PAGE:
No matter about Australia’s bad luck, Robbie Deans must now pick up the pieces
One missed kick marked the thin line between failure and success
Robbie Deans, coach of the Wallabies shakes hands with Israel Folau after losing the First Test against the British & Irish Lions at Suncorp Stadium in Brisbane, Australia. Photograph: Cameron Spencer/Getty Images
Caxton Street is the pub-lined road that links Suncorp Stadium with the city of Brisbane. It is not the Champs Élysées, nor is it Park Avenue. It is tacky and dirty but not cheap. The publicans’ prices were outrageously high as they reaped in a once-in-12-year harvest. On Saturday, Caxton Street was an ocean of red that sang, clapped and cheered for hour upon hour before the game. Then, under the gaze of a full silver moon, the sea moved like a tide, to fill the upper tiers of Suncorp. Then two hours latter, the Red Sea amazingly flowed back to fill every nook and cranny of every pub in western Brisbane.
There was plenty of humour and humble pie served up to the locals but not one cross word. The Lions supporters were a great advertisement for all that is good about rugby. In so many ways It was a special day, on and off the park.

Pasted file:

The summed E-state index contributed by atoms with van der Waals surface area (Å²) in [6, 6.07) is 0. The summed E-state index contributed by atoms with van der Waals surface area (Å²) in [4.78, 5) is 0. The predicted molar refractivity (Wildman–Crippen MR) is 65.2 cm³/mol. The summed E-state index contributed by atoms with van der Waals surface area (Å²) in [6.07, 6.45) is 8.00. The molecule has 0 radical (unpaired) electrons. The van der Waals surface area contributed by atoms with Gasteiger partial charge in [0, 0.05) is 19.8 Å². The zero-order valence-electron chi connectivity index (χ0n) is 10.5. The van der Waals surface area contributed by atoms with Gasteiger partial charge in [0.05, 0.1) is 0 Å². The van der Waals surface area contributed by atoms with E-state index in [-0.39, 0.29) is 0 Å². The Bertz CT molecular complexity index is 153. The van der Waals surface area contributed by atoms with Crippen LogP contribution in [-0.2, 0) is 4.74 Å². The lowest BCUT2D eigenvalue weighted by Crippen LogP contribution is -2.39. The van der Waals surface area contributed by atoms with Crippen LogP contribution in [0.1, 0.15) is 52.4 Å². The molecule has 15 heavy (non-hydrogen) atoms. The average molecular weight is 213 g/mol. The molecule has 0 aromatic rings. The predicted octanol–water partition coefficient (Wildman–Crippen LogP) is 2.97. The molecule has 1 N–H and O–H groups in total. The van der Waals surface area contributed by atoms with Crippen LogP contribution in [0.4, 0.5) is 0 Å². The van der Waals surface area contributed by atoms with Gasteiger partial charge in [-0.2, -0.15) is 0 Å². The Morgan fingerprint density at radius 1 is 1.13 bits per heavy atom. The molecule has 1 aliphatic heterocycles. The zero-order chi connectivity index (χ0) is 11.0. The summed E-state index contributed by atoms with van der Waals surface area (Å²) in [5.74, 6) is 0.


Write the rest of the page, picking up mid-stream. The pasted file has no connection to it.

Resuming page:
The event was so highly anticipated that I doubted it could live up to the expectation. I was wrong. “Brisvegas” defied the meteorologists’ predictions of rain and switched on a warm, clear and sunny day. Brisbane was at its big country town best.
The Wallabies followed that same theme and defied the predictions that they would be Christians thrown to the Lions of 2013. They were brave and courageous beyond words. The Lions should have won the game by a considerable margin. As it stands, the best team on the day lost.
Dared to win
With Michael Hooper playing most of the second half at inside centre, the Lions should have created many more scoring opportunities. To everyone’s astonishment in the latter stages, the Lions were twice driven off the ball on their own scrum feed. More than any other action in the match, that reflected the Wallaby attitude. They were beaten, and not only did they refused to submit, they fought back and dared to win.
I can’t recall a Test match in which four backs left the field injured. The disruption this must have created in the Wallaby performance can not be overstated. Nor should we understate the enormity of their response.
How Australia stayed in touch with a Lions team so vastly superior in talent and preparation can only be described emotively. Technique and tactics did not keep them in the game. Heart, courage and sheer bloody minded determination was produced in bucket loads.
Rarely do teams that show such fortitude lose. That tells you how talented the Lions are. Will Genia produced one of the finest performances I have witnessed by a Wallaby scrumhalf. He was the best player on the field by a country mile. Israel Folau was the biggest story for the journalists, but Genia was immense.